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Well I almost 7 months post injury and I was signed off by my doctor yesterday. I'm down 8-10 pounds and looking forward to upcoming hunts. I was able to jog with my kids at their jog-athon's on Friday and that was a big deal for me personally. My go to routine has been getting on the stair-master with an old pack with 50 pounds of weight and going for about 45 min. I have also been doing a lot of squats in different styles and just focusing on whole body exercises instead of beach muscles. I'm looking forward to this November I have two AZ hunts one desert mule deer and a late bull rifle hunt in Payson.
 

seattleman1969

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How long were you in the cast? how much muscle mass have you lost off of your calf?

In 2005 I had a full rupture of my right achilles tendon and I still (10 years later) have a 5% mass imbalance between left and right. I was in the cast for 6 weeks and in a walking boot for another month. It took me the better part of a year just to be able to walk normally again (Without a noticeable limp/hitch).

Listen to and communicate openly with your PT. Don't try to "man up" and definitely do not overdo it unless you want another injury. I am a former Naval Rescue Swimmer and amateur triathlete and thought I knew better. I tried to do exactly that (take on too much too fast) and ended up blowing the meniscus in my left knee due to the severe imbalance of strength and support. About a year after having my left knee scoped I blew my right meniscus and had to have it scoped.

Crossfit is a bad idea right now. You are still in the window of re-injury and adapting to the imbalance and weakness of being immobilized for so long. take it slow be consistent with your PT.

As far as the elk hunt goes, find a friend or an outfitter with horses. Be very careful and provide your ankles and knees plenty of support. Be overly conscientious.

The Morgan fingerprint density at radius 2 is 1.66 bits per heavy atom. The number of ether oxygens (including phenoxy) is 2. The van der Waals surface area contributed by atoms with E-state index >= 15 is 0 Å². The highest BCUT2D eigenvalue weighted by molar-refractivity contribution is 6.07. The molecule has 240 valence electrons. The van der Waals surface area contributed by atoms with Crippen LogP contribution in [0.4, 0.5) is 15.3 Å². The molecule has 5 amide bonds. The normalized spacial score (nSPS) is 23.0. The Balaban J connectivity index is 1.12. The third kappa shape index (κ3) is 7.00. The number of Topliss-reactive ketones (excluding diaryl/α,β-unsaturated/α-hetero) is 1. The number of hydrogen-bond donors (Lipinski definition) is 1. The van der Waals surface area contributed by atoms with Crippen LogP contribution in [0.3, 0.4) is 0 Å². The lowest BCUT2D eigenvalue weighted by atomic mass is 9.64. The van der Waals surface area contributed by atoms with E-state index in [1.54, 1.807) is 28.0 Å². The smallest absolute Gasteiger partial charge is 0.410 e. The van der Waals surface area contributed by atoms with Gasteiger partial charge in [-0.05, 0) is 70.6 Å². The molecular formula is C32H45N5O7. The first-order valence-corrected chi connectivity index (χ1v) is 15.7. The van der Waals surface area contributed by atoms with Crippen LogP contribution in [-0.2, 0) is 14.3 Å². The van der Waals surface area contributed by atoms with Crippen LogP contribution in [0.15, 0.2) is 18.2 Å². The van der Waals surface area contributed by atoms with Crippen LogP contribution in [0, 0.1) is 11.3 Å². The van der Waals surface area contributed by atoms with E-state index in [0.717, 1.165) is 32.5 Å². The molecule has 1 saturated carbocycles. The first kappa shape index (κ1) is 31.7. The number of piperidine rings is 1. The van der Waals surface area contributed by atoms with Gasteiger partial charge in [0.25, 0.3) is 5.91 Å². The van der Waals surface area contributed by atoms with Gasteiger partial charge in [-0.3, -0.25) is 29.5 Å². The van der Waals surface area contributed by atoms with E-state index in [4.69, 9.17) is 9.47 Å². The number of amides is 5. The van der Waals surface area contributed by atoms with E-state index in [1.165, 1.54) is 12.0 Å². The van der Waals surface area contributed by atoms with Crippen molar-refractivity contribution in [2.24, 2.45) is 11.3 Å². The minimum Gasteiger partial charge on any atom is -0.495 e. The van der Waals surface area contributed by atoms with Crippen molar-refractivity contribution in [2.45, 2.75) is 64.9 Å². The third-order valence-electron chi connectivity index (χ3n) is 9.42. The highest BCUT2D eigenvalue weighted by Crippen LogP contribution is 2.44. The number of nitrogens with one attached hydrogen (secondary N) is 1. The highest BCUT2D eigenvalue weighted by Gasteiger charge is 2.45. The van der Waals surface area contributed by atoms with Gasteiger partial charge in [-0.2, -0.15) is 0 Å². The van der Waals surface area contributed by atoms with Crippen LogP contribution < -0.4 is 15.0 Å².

Good luck and get well!
 

ofdscooby

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I was in a splint for 6 weeks and the walking boot for a month and half. I don't do anything without my PT's permission but also encourage him not to hold back on me my left calf is still probably 10% smaller as well and I'm lacking just a little in strength but I have noticed through all the training the stamina in the left leg is better than my right. When I get up after sitting for awhile my feet hurt like nothing I've ever expierenced but they loosen up after about 2 min of walking and I'm fine.
 

seattleman1969

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I was in a splint for 6 weeks and the walking boot for a month and half. I have noticed through all the training the stamina in the left leg is better than my right. When I get up after sitting for awhile my feet hurt like nothing I've ever expierenced but they loosen up after about 2 min of walking and I'm fine.
Sounds like deja vu'!

The weekend after I got out of my walking cast, I went and did a hike in the high country around Whistler, BC (Like i said I jumped in too fast and tried to do too much) and after about 5 minutes of walking it was pain, ever increasing until we took the gondola back down to the valley. You'd think I would learn but no, I continued until I injured myself again.

Anyway, sounds like you have a plan, just remember during your hunting trip, you are going to be affected, be cautious, take it easy, rest when you feel you need to, and have a good time!

Wishing you rapid healing and much success.